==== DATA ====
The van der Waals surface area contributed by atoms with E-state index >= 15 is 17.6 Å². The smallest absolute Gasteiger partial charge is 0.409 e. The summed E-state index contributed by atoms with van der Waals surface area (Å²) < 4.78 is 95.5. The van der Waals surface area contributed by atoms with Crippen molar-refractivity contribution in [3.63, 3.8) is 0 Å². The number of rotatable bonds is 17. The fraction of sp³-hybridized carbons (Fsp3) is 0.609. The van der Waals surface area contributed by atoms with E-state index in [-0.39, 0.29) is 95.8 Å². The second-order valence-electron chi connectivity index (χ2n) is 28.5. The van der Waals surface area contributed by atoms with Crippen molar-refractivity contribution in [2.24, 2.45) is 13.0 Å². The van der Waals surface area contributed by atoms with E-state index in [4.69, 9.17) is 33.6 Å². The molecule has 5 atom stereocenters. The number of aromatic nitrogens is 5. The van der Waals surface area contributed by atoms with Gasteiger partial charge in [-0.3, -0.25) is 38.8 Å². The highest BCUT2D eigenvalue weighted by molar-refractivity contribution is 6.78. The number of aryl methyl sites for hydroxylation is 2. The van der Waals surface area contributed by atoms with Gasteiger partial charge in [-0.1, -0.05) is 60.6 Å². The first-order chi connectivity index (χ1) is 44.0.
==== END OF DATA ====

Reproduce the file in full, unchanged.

The van der Waals surface area contributed by atoms with E-state index >= 15 is 17.6 Å². The smallest absolute Gasteiger partial charge is 0.409 e. The summed E-state index contributed by atoms with van der Waals surface area (Å²) < 4.78 is 95.5. The van der Waals surface area contributed by atoms with Crippen molar-refractivity contribution in [3.63, 3.8) is 0 Å². The number of rotatable bonds is 17. The fraction of sp³-hybridized carbons (Fsp3) is 0.609. The van der Waals surface area contributed by atoms with E-state index in [-0.39, 0.29) is 95.8 Å². The second-order valence-electron chi connectivity index (χ2n) is 28.5. The van der Waals surface area contributed by atoms with Crippen molar-refractivity contribution in [2.24, 2.45) is 13.0 Å². The van der Waals surface area contributed by atoms with E-state index in [4.69, 9.17) is 33.6 Å². The molecule has 5 atom stereocenters. The number of aromatic nitrogens is 5. The van der Waals surface area contributed by atoms with Gasteiger partial charge in [-0.3, -0.25) is 38.8 Å². The highest BCUT2D eigenvalue weighted by molar-refractivity contribution is 6.78. The number of aryl methyl sites for hydroxylation is 2. The van der Waals surface area contributed by atoms with Gasteiger partial charge in [-0.1, -0.05) is 60.6 Å². The first-order chi connectivity index (χ1) is 44.0.